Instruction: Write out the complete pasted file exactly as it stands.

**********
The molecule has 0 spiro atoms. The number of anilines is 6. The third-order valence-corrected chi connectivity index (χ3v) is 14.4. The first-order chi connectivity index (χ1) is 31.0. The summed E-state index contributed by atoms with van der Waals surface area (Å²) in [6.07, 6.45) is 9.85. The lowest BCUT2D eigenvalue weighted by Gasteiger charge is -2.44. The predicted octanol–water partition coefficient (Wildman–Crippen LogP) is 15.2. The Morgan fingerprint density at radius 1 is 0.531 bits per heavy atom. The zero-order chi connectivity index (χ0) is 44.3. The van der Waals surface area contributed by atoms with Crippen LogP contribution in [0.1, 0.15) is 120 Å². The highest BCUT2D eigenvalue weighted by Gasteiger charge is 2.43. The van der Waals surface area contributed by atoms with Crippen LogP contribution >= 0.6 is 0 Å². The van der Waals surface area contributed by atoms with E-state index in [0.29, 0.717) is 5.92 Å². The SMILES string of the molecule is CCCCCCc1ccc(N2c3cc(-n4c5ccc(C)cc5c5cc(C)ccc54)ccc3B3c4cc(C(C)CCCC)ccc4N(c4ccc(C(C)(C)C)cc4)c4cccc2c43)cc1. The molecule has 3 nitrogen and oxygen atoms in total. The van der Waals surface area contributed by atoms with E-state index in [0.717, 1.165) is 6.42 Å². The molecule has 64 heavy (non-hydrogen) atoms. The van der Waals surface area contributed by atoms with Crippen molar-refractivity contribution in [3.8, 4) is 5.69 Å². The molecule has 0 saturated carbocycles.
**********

The molecule has 0 spiro atoms. The number of anilines is 6. The third-order valence-corrected chi connectivity index (χ3v) is 14.4. The first-order chi connectivity index (χ1) is 31.0. The summed E-state index contributed by atoms with van der Waals surface area (Å²) in [6.07, 6.45) is 9.85. The lowest BCUT2D eigenvalue weighted by Gasteiger charge is -2.44. The predicted octanol–water partition coefficient (Wildman–Crippen LogP) is 15.2. The Morgan fingerprint density at radius 1 is 0.531 bits per heavy atom. The zero-order chi connectivity index (χ0) is 44.3. The van der Waals surface area contributed by atoms with Crippen LogP contribution in [0.1, 0.15) is 120 Å². The highest BCUT2D eigenvalue weighted by Gasteiger charge is 2.43. The van der Waals surface area contributed by atoms with Crippen LogP contribution >= 0.6 is 0 Å². The van der Waals surface area contributed by atoms with E-state index in [0.29, 0.717) is 5.92 Å². The SMILES string of the molecule is CCCCCCc1ccc(N2c3cc(-n4c5ccc(C)cc5c5cc(C)ccc54)ccc3B3c4cc(C(C)CCCC)ccc4N(c4ccc(C(C)(C)C)cc4)c4cccc2c43)cc1. The molecule has 3 nitrogen and oxygen atoms in total. The van der Waals surface area contributed by atoms with E-state index in [0.717, 1.165) is 6.42 Å². The molecule has 64 heavy (non-hydrogen) atoms. The van der Waals surface area contributed by atoms with Crippen molar-refractivity contribution in [3.8, 4) is 5.69 Å². The molecule has 0 saturated carbocycles.